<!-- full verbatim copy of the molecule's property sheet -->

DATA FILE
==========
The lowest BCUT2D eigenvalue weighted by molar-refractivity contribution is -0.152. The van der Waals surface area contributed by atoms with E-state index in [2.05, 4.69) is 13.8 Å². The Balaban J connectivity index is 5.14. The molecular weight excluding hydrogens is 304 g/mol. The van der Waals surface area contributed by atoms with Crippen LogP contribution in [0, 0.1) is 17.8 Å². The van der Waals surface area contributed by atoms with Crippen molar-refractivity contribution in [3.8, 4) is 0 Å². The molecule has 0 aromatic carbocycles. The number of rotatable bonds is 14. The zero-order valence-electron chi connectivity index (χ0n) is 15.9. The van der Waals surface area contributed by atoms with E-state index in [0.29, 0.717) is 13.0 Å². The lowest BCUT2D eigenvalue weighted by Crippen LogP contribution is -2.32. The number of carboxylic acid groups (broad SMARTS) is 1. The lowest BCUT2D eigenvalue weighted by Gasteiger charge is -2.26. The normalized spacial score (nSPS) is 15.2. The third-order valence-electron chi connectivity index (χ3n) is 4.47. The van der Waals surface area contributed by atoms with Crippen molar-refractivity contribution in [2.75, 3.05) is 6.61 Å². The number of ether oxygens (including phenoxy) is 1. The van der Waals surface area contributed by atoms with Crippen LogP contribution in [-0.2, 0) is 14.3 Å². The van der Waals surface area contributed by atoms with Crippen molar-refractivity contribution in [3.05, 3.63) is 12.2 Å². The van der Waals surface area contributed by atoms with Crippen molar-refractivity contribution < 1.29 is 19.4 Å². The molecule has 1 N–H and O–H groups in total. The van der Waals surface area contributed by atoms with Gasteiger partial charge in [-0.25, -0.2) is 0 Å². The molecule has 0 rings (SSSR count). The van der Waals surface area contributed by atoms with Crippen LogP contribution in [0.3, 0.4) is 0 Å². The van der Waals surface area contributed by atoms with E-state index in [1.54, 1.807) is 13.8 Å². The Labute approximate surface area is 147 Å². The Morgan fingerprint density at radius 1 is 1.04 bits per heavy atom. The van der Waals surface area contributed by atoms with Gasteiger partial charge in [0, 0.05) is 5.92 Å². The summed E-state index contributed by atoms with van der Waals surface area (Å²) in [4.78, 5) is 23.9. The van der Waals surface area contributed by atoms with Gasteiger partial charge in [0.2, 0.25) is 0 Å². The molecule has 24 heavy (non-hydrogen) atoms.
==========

The lowest BCUT2D eigenvalue weighted by molar-refractivity contribution is -0.152. The van der Waals surface area contributed by atoms with E-state index in [2.05, 4.69) is 13.8 Å². The Balaban J connectivity index is 5.14. The molecular weight excluding hydrogens is 304 g/mol. The van der Waals surface area contributed by atoms with Crippen LogP contribution in [0, 0.1) is 17.8 Å². The van der Waals surface area contributed by atoms with Crippen molar-refractivity contribution in [3.8, 4) is 0 Å². The molecule has 0 aromatic carbocycles. The number of rotatable bonds is 14. The zero-order valence-electron chi connectivity index (χ0n) is 15.9. The van der Waals surface area contributed by atoms with E-state index in [0.29, 0.717) is 13.0 Å². The lowest BCUT2D eigenvalue weighted by Crippen LogP contribution is -2.32. The number of carboxylic acid groups (broad SMARTS) is 1. The lowest BCUT2D eigenvalue weighted by Gasteiger charge is -2.26. The normalized spacial score (nSPS) is 15.2. The third-order valence-electron chi connectivity index (χ3n) is 4.47. The van der Waals surface area contributed by atoms with Crippen molar-refractivity contribution in [2.75, 3.05) is 6.61 Å². The number of ether oxygens (including phenoxy) is 1. The van der Waals surface area contributed by atoms with Crippen LogP contribution in [-0.2, 0) is 14.3 Å². The van der Waals surface area contributed by atoms with Crippen molar-refractivity contribution in [3.05, 3.63) is 12.2 Å². The van der Waals surface area contributed by atoms with Crippen molar-refractivity contribution < 1.29 is 19.4 Å². The molecule has 1 N–H and O–H groups in total. The van der Waals surface area contributed by atoms with Gasteiger partial charge in [-0.25, -0.2) is 0 Å². The molecule has 0 rings (SSSR count). The van der Waals surface area contributed by atoms with Crippen LogP contribution in [0.3, 0.4) is 0 Å². The van der Waals surface area contributed by atoms with E-state index in [1.54, 1.807) is 13.8 Å². The Labute approximate surface area is 147 Å². The Morgan fingerprint density at radius 1 is 1.04 bits per heavy atom. The van der Waals surface area contributed by atoms with Gasteiger partial charge in [0, 0.05) is 5.92 Å². The summed E-state index contributed by atoms with van der Waals surface area (Å²) in [4.78, 5) is 23.9. The van der Waals surface area contributed by atoms with Gasteiger partial charge in [0.2, 0.25) is 0 Å². The molecule has 24 heavy (non-hydrogen) atoms.